Jordan Cvetanovski of Pella Funds Management names the companies that will own in times of uncertainty, some of which performed well during the global financial crisis and Covid. Speaking to CNBC Pro Talks last week, he noted that global headwinds are shaking up the stock market, and some sectors will benefit. Stock exchanges are one such category of company, according to Cvetanovski, chief investment officer and portfolio manager at Pella. “We own companies like CME, Deutsche Borse and a small company in the Netherlands called Flow Traders, which are market makers in ETFs and ETPs,” he said on Wednesday. “What happens in times of uncertainty is that volume obviously increases as people trade more and margin increases,” he said. These companies make money on the difference in the buying and selling prices, which is called the spread. “I would say their best quarters were Lehman and Covid,” Cvetanovski said, referring to the market crash during the global financial crisis in 2008 and the coronavirus pandemic. Instead of buying put options to protect their assets, investors may want to consider buying companies that pay dividends and do well during volatile periods, he said. Flow Traders’ share price rose about 22% as global stock markets plunged in late February 2020, he said. He gained about 75% from the start of the Covid slump to early July, he added. Supply chain issues Another uncertainty in the market is supply chain bottlenecks, including those caused by the ongoing Russian-Ukrainian war, Cvetanovski said. Canadian fertilizer company Nutrien could do well in that environment because the potash and fertilizer market is likely to be tough for a long time, he said. “Pretty good for a company like Nutrien now, which has a very low marginal cost of about $60 and they’re selling it for $800,” he added. In times of uncertainty, it all comes down to “thinking a little bit and diversifying risk,” Cvetanovski said. “By placing some bets in places where you think, to the best of your ability, you’re looking at some predictability of profit.” He said he sold banks and real estate companies as mortgage defaults spiked before the global financial crisis, and exited the market when reports surfaced that China was building field hospitals at the start of the covid pandemic. Don’t Buy Banks On the other hand, Pella Funds Management does not currently own bank stocks, Cvetanovski said. “We don’t have any banks anywhere, because generally you would be buying banks as interest rates go up. But generally, interest rates go up because the economy is so strong. We don’t have that now,” he said. Interest rates are rising because of inflation and not because of good economic performance, he said. “For [banks]It’s not a big proposition, so banks are not on our radar at the moment,” he said, adding he would be “extremely cautious” especially given debt in the real estate market in some countries such as the Netherlands and Australia. .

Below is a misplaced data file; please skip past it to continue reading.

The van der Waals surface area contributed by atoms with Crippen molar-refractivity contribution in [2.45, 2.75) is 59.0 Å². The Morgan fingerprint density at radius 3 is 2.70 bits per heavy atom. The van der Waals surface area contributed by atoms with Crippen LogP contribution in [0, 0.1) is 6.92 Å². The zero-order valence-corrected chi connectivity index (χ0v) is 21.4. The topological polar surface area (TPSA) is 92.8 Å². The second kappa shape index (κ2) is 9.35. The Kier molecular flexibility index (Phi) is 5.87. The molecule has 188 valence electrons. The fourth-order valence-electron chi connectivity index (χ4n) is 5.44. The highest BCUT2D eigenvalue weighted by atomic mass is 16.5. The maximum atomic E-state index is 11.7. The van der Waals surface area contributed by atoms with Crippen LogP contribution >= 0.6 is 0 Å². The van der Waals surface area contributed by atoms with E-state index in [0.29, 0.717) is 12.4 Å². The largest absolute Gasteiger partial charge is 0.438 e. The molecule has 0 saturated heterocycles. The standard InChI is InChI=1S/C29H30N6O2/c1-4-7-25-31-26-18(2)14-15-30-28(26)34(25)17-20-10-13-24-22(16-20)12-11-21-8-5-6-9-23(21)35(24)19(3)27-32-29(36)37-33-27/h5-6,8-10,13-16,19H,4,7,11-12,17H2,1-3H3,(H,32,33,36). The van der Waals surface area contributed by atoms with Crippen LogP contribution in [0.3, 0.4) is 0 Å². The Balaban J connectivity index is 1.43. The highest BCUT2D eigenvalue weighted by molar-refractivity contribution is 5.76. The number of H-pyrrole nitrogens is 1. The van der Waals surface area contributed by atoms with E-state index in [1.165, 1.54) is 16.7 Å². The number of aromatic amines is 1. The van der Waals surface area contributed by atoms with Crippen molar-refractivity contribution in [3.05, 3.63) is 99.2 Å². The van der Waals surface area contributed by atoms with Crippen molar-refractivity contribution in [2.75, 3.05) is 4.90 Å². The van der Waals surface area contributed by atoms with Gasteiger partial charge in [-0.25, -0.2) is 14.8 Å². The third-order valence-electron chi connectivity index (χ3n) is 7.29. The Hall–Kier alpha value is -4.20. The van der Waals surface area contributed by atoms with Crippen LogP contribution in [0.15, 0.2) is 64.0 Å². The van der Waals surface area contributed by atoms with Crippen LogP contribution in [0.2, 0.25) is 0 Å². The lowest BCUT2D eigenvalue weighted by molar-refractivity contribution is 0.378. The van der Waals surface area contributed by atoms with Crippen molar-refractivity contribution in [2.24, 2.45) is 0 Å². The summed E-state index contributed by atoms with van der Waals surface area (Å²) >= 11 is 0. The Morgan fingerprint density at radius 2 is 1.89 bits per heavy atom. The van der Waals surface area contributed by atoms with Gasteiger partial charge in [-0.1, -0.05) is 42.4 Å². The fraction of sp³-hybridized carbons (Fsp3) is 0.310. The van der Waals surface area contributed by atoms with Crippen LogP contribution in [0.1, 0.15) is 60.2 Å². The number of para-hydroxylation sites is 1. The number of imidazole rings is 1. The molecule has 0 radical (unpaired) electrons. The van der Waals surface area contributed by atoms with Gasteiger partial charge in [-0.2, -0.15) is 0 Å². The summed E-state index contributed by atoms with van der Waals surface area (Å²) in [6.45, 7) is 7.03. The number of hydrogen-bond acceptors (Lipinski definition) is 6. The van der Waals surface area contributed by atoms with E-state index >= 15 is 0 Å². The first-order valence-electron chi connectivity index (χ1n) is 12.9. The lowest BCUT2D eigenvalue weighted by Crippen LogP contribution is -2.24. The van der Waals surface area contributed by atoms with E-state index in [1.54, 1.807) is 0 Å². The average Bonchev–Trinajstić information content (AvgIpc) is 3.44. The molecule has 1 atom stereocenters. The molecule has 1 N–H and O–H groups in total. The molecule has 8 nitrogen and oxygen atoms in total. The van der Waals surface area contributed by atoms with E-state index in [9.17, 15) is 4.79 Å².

Jordan Cvetanovski of Pella Funds Management names the companies that will own in times of uncertainty, some of which performed well during the global financial crisis and Covid.